Data LICENSE README Setup.hs TODO _darcs cbits dist fps.cabal tests<br />
$ darcs dist -d fps-0.8<br />
Created dist as fps-0.8.tar.gz<br />
<br />
You can now just post your fps-0.8.tar.gz<br />
<br />
You can also have darcs do the equivalent of 'daily snapshots' for you by using a post-hook.<br />
<br />
put the following in _darcs/prefs/defaults:<br />
apply posthook darcs dist<br />
apply run-posthook<br />
<br />
Advice:<br />
* Tag each release using '''darcs tag'''. For example:<br />
<br />
$ darcs tag 0.8<br />
Finished tagging patch 'TAG 0.8'<br />
<br />
Then people can <tt>darcs pull --partial -t 0.8</tt>, to get just the tagged version (and not the entire history).<br />
<br />
== Hosting ==<br />
<br />
Hosting for repos is available from the Haskell community server:<br />
<br />
http://community.haskell.org/<br />
<br />
A Darcs repository can be published simply by making it available from a<br />
web page.<br />
<br />
There is also a (minimal) Github equivalent for Darcs at [http://hub.darcs.net/ hub.darcs.net].<br />
<br />
== Web page ==<br />
<br />
Create a web page documenting your project! An easy way to do this is to<br />
add a project specific page to [[HaskellWiki:Contributing|the Haskell wiki]]<br />
<br />
== The user experience ==<br />
<br />
When developing a new Haskell library, it is important to remember how the user expects to be able to build and use a library.<br />
<br />
=== Introductory information and build guide ===<br />
<br />
A typical library user expects to:<br />
<br />
# Visit [[Haskell|Haskell.org]]<br />
# Find the library/program they are looking for:<br />
## if not found, try mailing list; <br />
## if it is hidden, try improving the documentation on haskell.org;<br />
## if it does not exist, try contributing code and documentation) <br />
# Download<br />
# Build and install<br />
# Enjoy<br />
<br />
Each of these steps can pose potential road blocks, and code authors can<br />
do a lot to help code users avoid such blocks. Steps 1..2 may be easy enough, and many coders and users are mainly concerned with step 5. Steps 3..4 are the ones that often get in the way. In particular, the<br />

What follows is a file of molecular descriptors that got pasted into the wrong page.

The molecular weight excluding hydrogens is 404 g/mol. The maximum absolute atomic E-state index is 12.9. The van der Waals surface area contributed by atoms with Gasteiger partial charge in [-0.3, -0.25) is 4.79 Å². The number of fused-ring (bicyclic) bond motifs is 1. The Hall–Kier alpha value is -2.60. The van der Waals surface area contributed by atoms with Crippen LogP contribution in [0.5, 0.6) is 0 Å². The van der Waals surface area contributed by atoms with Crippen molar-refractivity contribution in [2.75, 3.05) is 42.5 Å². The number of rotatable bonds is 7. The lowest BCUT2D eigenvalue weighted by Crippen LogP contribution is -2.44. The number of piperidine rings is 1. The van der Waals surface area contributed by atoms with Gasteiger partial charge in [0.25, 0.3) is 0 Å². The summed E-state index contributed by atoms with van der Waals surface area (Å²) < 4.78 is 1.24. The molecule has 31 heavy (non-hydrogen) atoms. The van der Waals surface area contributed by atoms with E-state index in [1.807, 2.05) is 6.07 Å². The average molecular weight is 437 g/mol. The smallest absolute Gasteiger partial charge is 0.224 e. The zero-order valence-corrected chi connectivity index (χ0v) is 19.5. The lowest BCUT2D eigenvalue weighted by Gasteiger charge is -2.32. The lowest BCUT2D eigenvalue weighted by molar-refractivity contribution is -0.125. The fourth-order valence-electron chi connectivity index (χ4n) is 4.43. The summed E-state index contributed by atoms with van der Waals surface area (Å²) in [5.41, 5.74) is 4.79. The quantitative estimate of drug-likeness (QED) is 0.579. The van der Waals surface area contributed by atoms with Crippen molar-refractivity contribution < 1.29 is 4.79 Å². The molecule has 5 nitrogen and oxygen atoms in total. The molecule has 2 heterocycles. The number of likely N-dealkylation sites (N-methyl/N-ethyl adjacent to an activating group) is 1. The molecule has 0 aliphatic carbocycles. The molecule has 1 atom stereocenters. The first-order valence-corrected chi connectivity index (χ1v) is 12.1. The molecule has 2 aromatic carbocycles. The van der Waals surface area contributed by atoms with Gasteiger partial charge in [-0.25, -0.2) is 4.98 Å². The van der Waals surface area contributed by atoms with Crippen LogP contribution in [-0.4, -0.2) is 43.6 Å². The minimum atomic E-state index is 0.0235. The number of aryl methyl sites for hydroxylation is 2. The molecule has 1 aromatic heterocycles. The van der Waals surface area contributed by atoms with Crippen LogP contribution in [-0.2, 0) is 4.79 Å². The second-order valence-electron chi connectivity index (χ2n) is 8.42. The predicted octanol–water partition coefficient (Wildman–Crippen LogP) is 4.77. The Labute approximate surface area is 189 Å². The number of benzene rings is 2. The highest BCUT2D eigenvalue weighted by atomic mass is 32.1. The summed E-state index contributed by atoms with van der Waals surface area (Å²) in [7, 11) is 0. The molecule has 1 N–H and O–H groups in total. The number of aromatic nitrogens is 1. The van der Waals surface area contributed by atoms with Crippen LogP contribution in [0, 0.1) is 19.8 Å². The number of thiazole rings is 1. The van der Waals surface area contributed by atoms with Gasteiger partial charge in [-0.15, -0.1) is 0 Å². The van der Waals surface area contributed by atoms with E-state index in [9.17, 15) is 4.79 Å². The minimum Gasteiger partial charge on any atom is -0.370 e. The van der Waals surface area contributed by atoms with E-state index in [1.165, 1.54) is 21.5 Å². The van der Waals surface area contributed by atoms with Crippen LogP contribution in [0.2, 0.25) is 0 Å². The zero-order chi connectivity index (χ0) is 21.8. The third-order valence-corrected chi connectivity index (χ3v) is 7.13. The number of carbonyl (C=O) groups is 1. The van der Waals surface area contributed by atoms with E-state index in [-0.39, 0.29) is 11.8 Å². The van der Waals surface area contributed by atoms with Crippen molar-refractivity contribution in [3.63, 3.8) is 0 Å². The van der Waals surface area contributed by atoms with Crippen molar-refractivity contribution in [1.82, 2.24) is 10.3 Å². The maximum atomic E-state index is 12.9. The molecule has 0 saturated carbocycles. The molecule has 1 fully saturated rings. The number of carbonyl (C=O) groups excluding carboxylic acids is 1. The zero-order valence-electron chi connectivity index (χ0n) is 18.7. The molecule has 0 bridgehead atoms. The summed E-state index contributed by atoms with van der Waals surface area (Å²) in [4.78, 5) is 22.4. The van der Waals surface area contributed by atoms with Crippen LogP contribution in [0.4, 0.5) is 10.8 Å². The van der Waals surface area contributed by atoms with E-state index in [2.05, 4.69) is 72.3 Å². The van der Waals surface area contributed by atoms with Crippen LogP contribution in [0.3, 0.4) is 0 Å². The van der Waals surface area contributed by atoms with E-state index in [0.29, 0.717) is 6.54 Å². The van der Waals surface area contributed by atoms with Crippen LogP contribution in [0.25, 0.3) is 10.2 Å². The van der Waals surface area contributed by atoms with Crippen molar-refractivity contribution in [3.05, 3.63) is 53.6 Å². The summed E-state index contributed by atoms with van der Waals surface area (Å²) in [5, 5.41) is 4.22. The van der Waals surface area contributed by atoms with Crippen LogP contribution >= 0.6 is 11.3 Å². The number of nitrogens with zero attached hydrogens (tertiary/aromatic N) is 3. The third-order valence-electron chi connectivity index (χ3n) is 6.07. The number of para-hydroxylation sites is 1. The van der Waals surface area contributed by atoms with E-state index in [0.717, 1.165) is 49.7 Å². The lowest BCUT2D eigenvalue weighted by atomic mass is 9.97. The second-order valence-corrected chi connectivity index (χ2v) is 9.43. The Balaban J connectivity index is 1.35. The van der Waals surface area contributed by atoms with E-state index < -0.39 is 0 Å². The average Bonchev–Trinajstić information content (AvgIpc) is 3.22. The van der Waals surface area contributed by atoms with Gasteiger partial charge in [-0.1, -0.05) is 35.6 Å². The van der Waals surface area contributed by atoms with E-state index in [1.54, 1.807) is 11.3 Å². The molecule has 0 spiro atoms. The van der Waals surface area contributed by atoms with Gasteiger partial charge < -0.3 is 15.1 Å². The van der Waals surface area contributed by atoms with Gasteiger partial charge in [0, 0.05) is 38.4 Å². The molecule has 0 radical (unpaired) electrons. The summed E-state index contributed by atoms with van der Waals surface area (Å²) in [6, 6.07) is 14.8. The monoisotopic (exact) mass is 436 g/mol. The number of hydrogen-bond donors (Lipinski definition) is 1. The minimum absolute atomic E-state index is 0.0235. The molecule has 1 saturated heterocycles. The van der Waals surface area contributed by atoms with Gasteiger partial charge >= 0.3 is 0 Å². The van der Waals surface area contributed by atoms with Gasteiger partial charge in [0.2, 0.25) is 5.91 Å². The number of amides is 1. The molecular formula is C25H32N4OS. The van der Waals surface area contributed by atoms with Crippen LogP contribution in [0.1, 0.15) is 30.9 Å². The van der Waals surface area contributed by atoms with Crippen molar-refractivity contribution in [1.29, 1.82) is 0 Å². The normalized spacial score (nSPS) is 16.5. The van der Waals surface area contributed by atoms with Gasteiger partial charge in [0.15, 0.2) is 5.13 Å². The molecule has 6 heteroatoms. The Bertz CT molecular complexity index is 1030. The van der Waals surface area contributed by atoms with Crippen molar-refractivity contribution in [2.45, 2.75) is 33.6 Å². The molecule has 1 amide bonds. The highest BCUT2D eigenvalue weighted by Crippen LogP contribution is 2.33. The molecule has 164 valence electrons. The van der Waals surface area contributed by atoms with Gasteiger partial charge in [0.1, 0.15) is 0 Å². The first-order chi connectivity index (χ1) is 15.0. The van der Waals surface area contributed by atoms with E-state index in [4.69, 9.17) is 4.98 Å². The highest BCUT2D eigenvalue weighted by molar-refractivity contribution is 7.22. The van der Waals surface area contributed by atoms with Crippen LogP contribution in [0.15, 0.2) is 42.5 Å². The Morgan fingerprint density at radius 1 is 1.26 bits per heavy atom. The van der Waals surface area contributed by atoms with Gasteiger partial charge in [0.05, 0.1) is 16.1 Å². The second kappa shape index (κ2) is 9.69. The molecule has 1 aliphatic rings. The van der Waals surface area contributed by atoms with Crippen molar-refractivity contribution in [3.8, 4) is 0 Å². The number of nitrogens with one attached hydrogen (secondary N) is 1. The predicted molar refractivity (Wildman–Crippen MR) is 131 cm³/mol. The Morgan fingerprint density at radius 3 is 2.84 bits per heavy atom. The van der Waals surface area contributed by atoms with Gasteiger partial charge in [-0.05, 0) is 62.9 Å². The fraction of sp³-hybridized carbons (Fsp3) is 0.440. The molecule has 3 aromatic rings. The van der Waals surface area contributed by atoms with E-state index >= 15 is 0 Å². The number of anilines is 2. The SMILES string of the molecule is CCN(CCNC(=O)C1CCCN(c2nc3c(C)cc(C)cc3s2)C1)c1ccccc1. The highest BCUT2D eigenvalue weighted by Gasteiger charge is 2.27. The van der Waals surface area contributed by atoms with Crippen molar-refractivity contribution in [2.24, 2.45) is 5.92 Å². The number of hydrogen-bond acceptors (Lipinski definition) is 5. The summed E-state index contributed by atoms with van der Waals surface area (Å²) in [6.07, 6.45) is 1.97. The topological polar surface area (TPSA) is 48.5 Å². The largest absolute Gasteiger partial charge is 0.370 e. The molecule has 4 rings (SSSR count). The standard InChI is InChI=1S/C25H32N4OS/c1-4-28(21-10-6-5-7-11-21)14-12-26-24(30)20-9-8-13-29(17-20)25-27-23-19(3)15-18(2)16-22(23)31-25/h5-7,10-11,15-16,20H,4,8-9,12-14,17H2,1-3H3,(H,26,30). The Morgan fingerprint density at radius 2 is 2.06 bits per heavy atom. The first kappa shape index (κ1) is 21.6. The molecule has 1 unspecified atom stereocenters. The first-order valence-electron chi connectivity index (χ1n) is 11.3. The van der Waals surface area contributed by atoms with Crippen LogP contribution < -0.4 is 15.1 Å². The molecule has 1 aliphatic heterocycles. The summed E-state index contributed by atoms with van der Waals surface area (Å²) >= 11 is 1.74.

following questions should have clear answers:<br />
<br />
* Which is the latest version? <br />
* What state is it in? <br />
* What are its aims? <br />
* Where is the documentation?<br />
* Which is the right version for given OS and Haskell implementation?<br />
* How is it packaged, and what tools are needed to get and unpack it?<br />
* How is it installed, and what tools are needed to install it?<br />
* How do we handle dependencies?<br />
* How do we provide/acquire the knowledge and tool-chains needed?<br />
<br />
The best place to answer these questions is a README file,<br />
distributed with the library or application, and often accompanied with<br />
similar text on a more extensive web page.<br />
<br />
=== Tutorials ===<br />
<br />
Generated haddock documentation is usually not enough to help new<br />
programmers learn how to use a library. You must also provide accompanying examples, and even tutorials about the library.<br />
<br />
Please consider providing example code for your library or application. The code should be type-correct and well-commented.<br />
<br />
== Program structure ==<br />
<br />
Monad transformers are very useful for programming in the large,<br />
encapsulating state, and controlling side effects. To learn more about this approach, try [http://www.grabmueller.de/martin/www/pub/Transformers.en.html Monad Transformers Step by Step].<br />
<br />
== Publicity ==<br />
<br />
The best code in the world is meaningless if nobody knows about it. The<br />
process to follow once you've tagged and released your code is:<br />
<br />
=== Join the community ===<br />
<br />
If you haven't already, join the community. The best way to do this is to [http://haskell.org/haskellwiki/Mailing_lists subscribe] to at least haskell-cafe@ and haskell@ mailing lists. Joining the [[IRC_channel|#haskell IRC channel]] is also an excellent idea.<br />
<br />
=== Announce your project on haskell@ ===<br />
<br />
Most important: announce your project releases to the haskell@haskell.org mailing list. Tag your email subject line with "ANNOUNCE: ...". This ensure it will then make it into the [http://haskell.org/haskellwiki/HWN Haskell Weekly News]. To be doubly sure, you can email the release text to the [[HWN|HWN editor]].<br />
<br />
=== Add your code to the public collections ===<br />
<br />
* Add your library or application to the [[Libraries and tools]] page, under the relevant category, so people can find it.<br />
<br />
* If your release is a Cabal package, add it to the [http://hackage.haskell.org/packages/hackage.html Hackage database] (Haskell's CPAN wanna-be).<br />
<br />
=== Blog about it ===<br />
<br />
Blog about it! Blog about your new code on [http://planet.haskell.org Planet Haskell].<br />
Write about your project in your blog, then email the [http://planet.haskell.org/ Planet Haskell] maintainer (ibid on [[IRC channel|#haskell]]) the RSS feed url for your blog<br />
<br />
[[Category:Community]]<br />
[[Category:Tutorials]]</div>Ibottyhttps://wiki.haskell.org/index.php?title=How_to_write_a_Haskell_program&diff=57071How to write a Haskell program2013-11-08T09:52:22Z<p>Ibotty: use cabal init instead of hand-generating the files</p>
<hr />
<div>A developers' guide to creating a new Haskell project or program, and working in the Haskell developer ecosystem.<br />
<br />
''Note: for learning the Haskell language itself we recommend [http://haskell.org/haskellwiki/Tutorials#Introductions_to_Haskell these resources].''<br />
<br />
== Recommended tools ==<br />
<br />